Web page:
The only rule you should write down on a post-it and stick to your forehead is this:
You should only be in this business if you can’t not be in it.
Owning a food business is different than nearly any other. Sell t-shirts? Your material costs probably won’t fluctuate much, your inventory doesn’t need refrigeration or have a shelf life of two weeks. Selling cookies? You’ve got to contend with chocolate prices rising when conflicts break out in West Africa, food waste, broken freezers and labor costs. Loads of labor costs. Starting a delicious enterprise is a physical, mental and emotional challenge. Some are in it because it’s an expression of their creative spirit, some purchase franchises and find themselves managing people rather than greeting customers and others (we call them the smart ones) develop a product, hire a co-packer to manufacture and distribute it so they can focus on building the brand.
I’ve gone through more than a few iterations of this business; selling wholesale, online, at farmers markets and from our tiny rented kitchen in Venice. A few years without sleep and razor-thin margins helped me craft a few key rules. We’ve since incorporated these into our Business of Food class (more info about our alums and consulting clients here) and hope to help future food entrepreneurs learn from some of our bitter and sweet experiences.
1: Be focused. Pick one product and offer a few variations on it. There are tremendous savings in food and labor costs when you have to make one base. Have a ramen food truck? Offer noodles with a choice of two kinds of broth and upsell with condiments. Brownies? Make a variety of flavors using one or two bases. The savings in labor costs will allow you the financial room to use better ingredients.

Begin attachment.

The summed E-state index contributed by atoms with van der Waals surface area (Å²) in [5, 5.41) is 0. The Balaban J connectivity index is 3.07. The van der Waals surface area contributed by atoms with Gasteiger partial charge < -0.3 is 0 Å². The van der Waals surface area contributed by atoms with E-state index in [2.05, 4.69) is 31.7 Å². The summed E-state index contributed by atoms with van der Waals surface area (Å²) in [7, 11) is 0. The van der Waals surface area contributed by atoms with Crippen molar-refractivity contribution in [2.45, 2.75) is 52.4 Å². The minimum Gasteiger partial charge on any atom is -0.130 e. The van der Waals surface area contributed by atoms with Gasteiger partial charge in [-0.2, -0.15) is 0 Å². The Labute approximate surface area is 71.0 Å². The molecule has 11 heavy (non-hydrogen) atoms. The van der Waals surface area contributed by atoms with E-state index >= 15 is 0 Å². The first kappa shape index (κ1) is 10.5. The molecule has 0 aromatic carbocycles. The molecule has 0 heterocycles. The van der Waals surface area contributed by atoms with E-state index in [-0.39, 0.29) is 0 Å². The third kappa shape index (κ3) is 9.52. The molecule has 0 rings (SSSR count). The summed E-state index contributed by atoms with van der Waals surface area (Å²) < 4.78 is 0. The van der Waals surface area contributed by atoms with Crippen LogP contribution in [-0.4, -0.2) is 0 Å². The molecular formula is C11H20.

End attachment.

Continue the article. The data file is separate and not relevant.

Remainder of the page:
2. Be the expert. No one will think that the person known for making the best croissants in your city is also going to serve the best ice cream. Food purchases are emotional ones, especially in the specialty food world and in a climate where consumers are getting savvier and distrustful of ‘value’ brands or stores that aren’t carefully curated.
3. Pay well. Training someone to be efficient and care about your mission can take time, and that time will cost you. Engage your employees by showing them they are valued and are integral to the success of the operation that pays them. Make sure your full time employees don’t have to take a second and third job to pay the bills. Side note: a person you hire to scoop cookies should get 300-400 done per hour. Hit me up for scooping tips.
4. Develop your intangible assets. The money you spend on equipment adds little value to your business if your employees aren’t set up with well-developed systems and know how their part plays in the final product. The systems you put into action, whether it’s in the production of your product or how you interact with customers are what make you profitable. I think our most valuable asset is our newsletter. We have over 12,000 subscribers who we reach out to weekly, generating a good number of our sales with every mailing.
5. Underpromise and overdeliver. Every time. Manage your clients’ expectations by providing them a consistently delicious experience, and leave them with a sprinkle of unexpected magic every time they leave. Show them love. Because you wouldn’t be in this business if you could do anything else.
If you’re thinking of getting into the food business, be it bottling a hot sauce or opening a bakery, you can take our Business of Food class or hire one of us to help guide your culinary endeavors. We’ve got experts on staff, from a Michelin-starred chef to successful bottled sauce company owners that can help you with everything from buildout to recipe development and staff training. My business partner Sabrina is also a branding expert who can walk you through and execute a marketing plan.
Wishing you the sweetest day,